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Title: Luminescence from edge fracture in shocked lithium fluoride crystals

Abstract

Light emitted from a [100] lithium fluoride crystal was characterized under shock wave compression to 28 GPa followed by complete stress release at the edges. We examined the light using time-gated optical spectrometry and imaging, time-resolved optical emission measurements, and hydrodynamic modeling. The shock arrival at the circumference of the crystal was delayed relative to the center so that the two regions could be studied at different times. The majority of the light emission originated when the shock waves released at the circumference of the crystal. Unlike previously reported results for shocked lithium fluoride, we found that the light spectrum is not strictly broad band, but has spectral lines associated with atomic lithium in addition to a broad band background. Also, the emission spectrum depends strongly on the gas surrounding the sample. Based on our observations, the line emission appears to be related to fracture of the lithium fluoride crystal from the shock wave releasing at the edges. Moreover, experimenters frequently utilize lithium fluoride crystals as transparent windows for observing shock compressed samples. Because of the experimental geometries used, the shock wave in such cases often reaches the circumference of the window at nearly the same moment as when itmore » reaches the center of the sample-window interface. Light generated at the circumference could contaminate the measurement at the interface when this light scatters into the observed region. Finally, this background light may be reduced or avoided using experimental geometries which delay the arrival of the shock wave at the edges of the crystal.« less

Authors:
 [1];  [1];  [1];  [1];  [2];  [1];  [3]
  1. National Security Technologies, LLC, Santa Barbara, CA (United States)
  2. Los Alamos National Lab. (LANL), Los Alamos, NM (United States)
  3. National Security Technologies, LLC, Santa Barbara, CA (United States); Los Alamos National Lab. (LANL), Los Alamos, NM (United States)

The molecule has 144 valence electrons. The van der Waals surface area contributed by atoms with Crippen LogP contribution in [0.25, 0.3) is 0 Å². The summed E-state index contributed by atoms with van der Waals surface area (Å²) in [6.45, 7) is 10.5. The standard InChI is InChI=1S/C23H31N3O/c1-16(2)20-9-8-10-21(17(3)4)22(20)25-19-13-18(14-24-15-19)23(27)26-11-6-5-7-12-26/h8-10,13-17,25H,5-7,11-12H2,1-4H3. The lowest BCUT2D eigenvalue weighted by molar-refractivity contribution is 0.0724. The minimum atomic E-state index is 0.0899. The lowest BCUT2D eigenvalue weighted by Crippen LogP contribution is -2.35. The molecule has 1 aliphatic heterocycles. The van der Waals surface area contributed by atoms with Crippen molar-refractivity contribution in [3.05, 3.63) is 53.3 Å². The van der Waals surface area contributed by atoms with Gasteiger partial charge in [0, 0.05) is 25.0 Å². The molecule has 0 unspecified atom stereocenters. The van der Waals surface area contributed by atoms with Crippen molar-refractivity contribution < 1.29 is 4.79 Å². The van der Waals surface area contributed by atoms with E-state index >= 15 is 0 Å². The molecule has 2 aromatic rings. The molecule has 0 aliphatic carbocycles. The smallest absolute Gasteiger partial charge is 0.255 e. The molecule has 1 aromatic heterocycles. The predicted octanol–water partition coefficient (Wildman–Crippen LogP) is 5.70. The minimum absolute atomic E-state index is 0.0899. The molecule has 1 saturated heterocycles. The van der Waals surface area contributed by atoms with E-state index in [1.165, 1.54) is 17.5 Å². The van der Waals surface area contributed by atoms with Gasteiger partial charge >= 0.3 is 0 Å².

Publication Date:
Research Org.:
Los Alamos National Lab. (LANL), Los Alamos, NM (United States)
Sponsoring Org.:
USDOE
OSTI Identifier:
1179624
Alternate Identifier(s):
OSTI ID: 1304697
Report Number(s):
LA-UR-12-26914
Journal ID: ISSN 0021-8979; JAPIAU
Grant/Contract Number:  
AC52-06NA25396; AC52-06NA25946
Resource Type:
Published Article
Journal Name:
Journal of Applied Physics
Additional Journal Information:
Journal Volume: 113; Journal Issue: 13; Journal ID: ISSN 0021-8979
Publisher:
American Institute of Physics (AIP)
Country of Publication:
United States
Language:
English
Subject:
36 MATERIALS SCIENCE

Citation Formats

Turley, W. D., Stevens, G. D., Capelle, G. A., Grover, M., Holtkamp, D. B., LaLone, B. M., and Veeser, L. R. Luminescence from edge fracture in shocked lithium fluoride crystals. United States: N. p., 2013. Web. doi:10.1063/1.4798576.
Turley, W. D., Stevens, G. D., Capelle, G. A., Grover, M., Holtkamp, D. B., LaLone, B. M., & Veeser, L. R. Luminescence from edge fracture in shocked lithium fluoride crystals. United States. doi:10.1063/1.4798576.
Turley, W. D., Stevens, G. D., Capelle, G. A., Grover, M., Holtkamp, D. B., LaLone, B. M., and Veeser, L. R. Wed . "Luminescence from edge fracture in shocked lithium fluoride crystals". United States. doi:10.1063/1.4798576.
@article{osti_1179624,
title = {Luminescence from edge fracture in shocked lithium fluoride crystals},
author = {Turley, W. D. and Stevens, G. D. and Capelle, G. A. and Grover, M. and Holtkamp, D. B. and LaLone, B. M. and Veeser, L. R.},
abstractNote = {Light emitted from a [100] lithium fluoride crystal was characterized under shock wave compression to 28 GPa followed by complete stress release at the edges. We examined the light using time-gated optical spectrometry and imaging, time-resolved optical emission measurements, and hydrodynamic modeling. The shock arrival at the circumference of the crystal was delayed relative to the center so that the two regions could be studied at different times. The majority of the light emission originated when the shock waves released at the circumference of the crystal. Unlike previously reported results for shocked lithium fluoride, we found that the light spectrum is not strictly broad band, but has spectral lines associated with atomic lithium in addition to a broad band background. Also, the emission spectrum depends strongly on the gas surrounding the sample. Based on our observations, the line emission appears to be related to fracture of the lithium fluoride crystal from the shock wave releasing at the edges. Moreover, experimenters frequently utilize lithium fluoride crystals as transparent windows for observing shock compressed samples. Because of the experimental geometries used, the shock wave in such cases often reaches the circumference of the window at nearly the same moment as when it reaches the center of the sample-window interface. Light generated at the circumference could contaminate the measurement at the interface when this light scatters into the observed region. Finally, this background light may be reduced or avoided using experimental geometries which delay the arrival of the shock wave at the edges of the crystal.},
doi = {10.1063/1.4798576},
journal = {Journal of Applied Physics},
number = 13,
volume = 113,
place = {United States},
year = {2013},
month = {4}
}

Journal Article:
Free Publicly Available Full Text
Publisher's Version of Record
DOI: 10.1063/1.4798576

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Cited by: 2 works
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